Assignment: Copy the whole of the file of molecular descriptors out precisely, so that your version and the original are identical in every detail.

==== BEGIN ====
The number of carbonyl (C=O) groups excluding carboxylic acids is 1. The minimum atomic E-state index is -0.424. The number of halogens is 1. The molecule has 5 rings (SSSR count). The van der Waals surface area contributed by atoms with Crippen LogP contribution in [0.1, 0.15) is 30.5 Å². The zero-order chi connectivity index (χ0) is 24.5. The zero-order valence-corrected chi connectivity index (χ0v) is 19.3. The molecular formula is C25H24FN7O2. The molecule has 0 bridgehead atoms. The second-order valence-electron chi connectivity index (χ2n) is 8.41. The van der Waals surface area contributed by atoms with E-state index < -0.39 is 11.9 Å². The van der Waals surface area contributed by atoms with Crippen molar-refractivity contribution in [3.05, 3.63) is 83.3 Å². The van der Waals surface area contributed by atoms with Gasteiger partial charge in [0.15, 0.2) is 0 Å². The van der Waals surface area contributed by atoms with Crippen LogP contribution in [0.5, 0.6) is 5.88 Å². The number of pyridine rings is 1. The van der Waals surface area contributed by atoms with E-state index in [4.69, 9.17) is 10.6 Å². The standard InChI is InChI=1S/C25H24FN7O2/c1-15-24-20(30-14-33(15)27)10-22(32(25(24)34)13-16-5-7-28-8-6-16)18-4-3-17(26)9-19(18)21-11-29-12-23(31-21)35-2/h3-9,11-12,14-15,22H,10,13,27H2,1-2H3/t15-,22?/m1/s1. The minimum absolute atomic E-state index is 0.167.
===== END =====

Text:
The number of carbonyl (C=O) groups excluding carboxylic acids is 1. The minimum atomic E-state index is -0.424. The number of halogens is 1. The molecule has 5 rings (SSSR count). The van der Waals surface area contributed by atoms with Crippen LogP contribution in [0.1, 0.15) is 30.5 Å². The zero-order chi connectivity index (χ0) is 24.5. The zero-order valence-corrected chi connectivity index (χ0v) is 19.3. The molecular formula is C25H24FN7O2. The molecule has 0 bridgehead atoms. The second-order valence-electron chi connectivity index (χ2n) is 8.41. The van der Waals surface area contributed by atoms with E-state index < -0.39 is 11.9 Å². The van der Waals surface area contributed by atoms with Crippen molar-refractivity contribution in [3.05, 3.63) is 83.3 Å². The van der Waals surface area contributed by atoms with Gasteiger partial charge in [0.15, 0.2) is 0 Å². The van der Waals surface area contributed by atoms with Crippen LogP contribution in [0.5, 0.6) is 5.88 Å². The number of pyridine rings is 1. The van der Waals surface area contributed by atoms with E-state index in [4.69, 9.17) is 10.6 Å². The standard InChI is InChI=1S/C25H24FN7O2/c1-15-24-20(30-14-33(15)27)10-22(32(25(24)34)13-16-5-7-28-8-6-16)18-4-3-17(26)9-19(18)21-11-29-12-23(31-21)35-2/h3-9,11-12,14-15,22H,10,13,27H2,1-2H3/t15-,22?/m1/s1. The minimum absolute atomic E-state index is 0.167.